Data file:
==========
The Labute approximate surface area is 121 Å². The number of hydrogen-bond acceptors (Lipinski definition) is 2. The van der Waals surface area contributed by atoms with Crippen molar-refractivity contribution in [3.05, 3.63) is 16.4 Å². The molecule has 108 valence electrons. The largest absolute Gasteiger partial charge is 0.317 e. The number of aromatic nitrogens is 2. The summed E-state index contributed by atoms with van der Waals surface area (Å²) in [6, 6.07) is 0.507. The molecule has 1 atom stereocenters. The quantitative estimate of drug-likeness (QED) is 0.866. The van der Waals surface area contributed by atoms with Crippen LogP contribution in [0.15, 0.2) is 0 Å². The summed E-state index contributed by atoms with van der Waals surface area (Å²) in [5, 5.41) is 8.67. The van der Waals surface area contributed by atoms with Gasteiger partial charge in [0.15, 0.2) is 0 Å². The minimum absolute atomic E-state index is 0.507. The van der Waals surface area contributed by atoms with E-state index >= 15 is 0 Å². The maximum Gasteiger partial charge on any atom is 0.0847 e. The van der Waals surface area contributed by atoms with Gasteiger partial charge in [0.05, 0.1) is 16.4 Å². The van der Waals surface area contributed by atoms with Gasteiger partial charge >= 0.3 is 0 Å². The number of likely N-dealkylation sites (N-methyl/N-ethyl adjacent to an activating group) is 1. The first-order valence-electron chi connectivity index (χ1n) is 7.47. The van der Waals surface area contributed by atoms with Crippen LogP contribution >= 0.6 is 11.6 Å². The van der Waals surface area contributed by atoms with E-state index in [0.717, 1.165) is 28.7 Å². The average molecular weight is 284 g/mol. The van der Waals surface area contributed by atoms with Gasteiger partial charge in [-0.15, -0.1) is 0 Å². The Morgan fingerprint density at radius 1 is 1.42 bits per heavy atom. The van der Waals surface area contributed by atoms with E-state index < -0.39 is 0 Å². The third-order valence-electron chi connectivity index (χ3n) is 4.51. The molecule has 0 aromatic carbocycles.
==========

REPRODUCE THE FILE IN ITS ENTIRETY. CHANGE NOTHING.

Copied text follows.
The Labute approximate surface area is 121 Å². The number of hydrogen-bond acceptors (Lipinski definition) is 2. The van der Waals surface area contributed by atoms with Crippen molar-refractivity contribution in [3.05, 3.63) is 16.4 Å². The molecule has 108 valence electrons. The largest absolute Gasteiger partial charge is 0.317 e. The number of aromatic nitrogens is 2. The summed E-state index contributed by atoms with van der Waals surface area (Å²) in [6, 6.07) is 0.507. The molecule has 1 atom stereocenters. The quantitative estimate of drug-likeness (QED) is 0.866. The van der Waals surface area contributed by atoms with Crippen LogP contribution in [0.15, 0.2) is 0 Å². The summed E-state index contributed by atoms with van der Waals surface area (Å²) in [5, 5.41) is 8.67. The van der Waals surface area contributed by atoms with Gasteiger partial charge in [0.15, 0.2) is 0 Å². The minimum absolute atomic E-state index is 0.507. The van der Waals surface area contributed by atoms with E-state index >= 15 is 0 Å². The maximum Gasteiger partial charge on any atom is 0.0847 e. The van der Waals surface area contributed by atoms with Gasteiger partial charge in [0.05, 0.1) is 16.4 Å². The van der Waals surface area contributed by atoms with Gasteiger partial charge >= 0.3 is 0 Å². The number of likely N-dealkylation sites (N-methyl/N-ethyl adjacent to an activating group) is 1. The first-order valence-electron chi connectivity index (χ1n) is 7.47. The van der Waals surface area contributed by atoms with Crippen LogP contribution >= 0.6 is 11.6 Å². The van der Waals surface area contributed by atoms with E-state index in [0.717, 1.165) is 28.7 Å². The average molecular weight is 284 g/mol. The van der Waals surface area contributed by atoms with Gasteiger partial charge in [-0.15, -0.1) is 0 Å². The Morgan fingerprint density at radius 1 is 1.42 bits per heavy atom. The van der Waals surface area contributed by atoms with E-state index < -0.39 is 0 Å². The third-order valence-electron chi connectivity index (χ3n) is 4.51. The molecule has 0 aromatic carbocycles.